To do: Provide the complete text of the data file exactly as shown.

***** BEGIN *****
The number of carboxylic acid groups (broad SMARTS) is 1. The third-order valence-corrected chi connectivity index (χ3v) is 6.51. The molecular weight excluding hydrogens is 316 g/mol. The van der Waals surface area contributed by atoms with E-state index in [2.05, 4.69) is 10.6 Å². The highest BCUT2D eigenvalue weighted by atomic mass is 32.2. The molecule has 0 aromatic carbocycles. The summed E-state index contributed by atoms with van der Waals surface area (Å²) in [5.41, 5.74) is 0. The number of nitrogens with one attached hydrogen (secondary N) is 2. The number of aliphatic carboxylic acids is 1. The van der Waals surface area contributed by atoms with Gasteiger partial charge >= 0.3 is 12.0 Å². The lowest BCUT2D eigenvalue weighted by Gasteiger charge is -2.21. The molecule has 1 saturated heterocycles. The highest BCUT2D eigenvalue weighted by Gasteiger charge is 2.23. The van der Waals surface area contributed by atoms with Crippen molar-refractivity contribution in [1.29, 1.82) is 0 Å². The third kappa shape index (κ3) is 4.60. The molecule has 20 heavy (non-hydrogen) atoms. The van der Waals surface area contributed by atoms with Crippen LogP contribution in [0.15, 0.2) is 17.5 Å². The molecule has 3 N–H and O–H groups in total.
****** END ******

The number of carboxylic acid groups (broad SMARTS) is 1. The third-order valence-corrected chi connectivity index (χ3v) is 6.51. The molecular weight excluding hydrogens is 316 g/mol. The van der Waals surface area contributed by atoms with E-state index in [2.05, 4.69) is 10.6 Å². The highest BCUT2D eigenvalue weighted by atomic mass is 32.2. The molecule has 0 aromatic carbocycles. The summed E-state index contributed by atoms with van der Waals surface area (Å²) in [5.41, 5.74) is 0. The number of nitrogens with one attached hydrogen (secondary N) is 2. The number of aliphatic carboxylic acids is 1. The van der Waals surface area contributed by atoms with Gasteiger partial charge >= 0.3 is 12.0 Å². The lowest BCUT2D eigenvalue weighted by Gasteiger charge is -2.21. The molecule has 1 saturated heterocycles. The highest BCUT2D eigenvalue weighted by Gasteiger charge is 2.23. The van der Waals surface area contributed by atoms with Crippen molar-refractivity contribution in [1.29, 1.82) is 0 Å². The third kappa shape index (κ3) is 4.60. The molecule has 20 heavy (non-hydrogen) atoms. The van der Waals surface area contributed by atoms with Crippen LogP contribution in [0.15, 0.2) is 17.5 Å². The molecule has 3 N–H and O–H groups in total.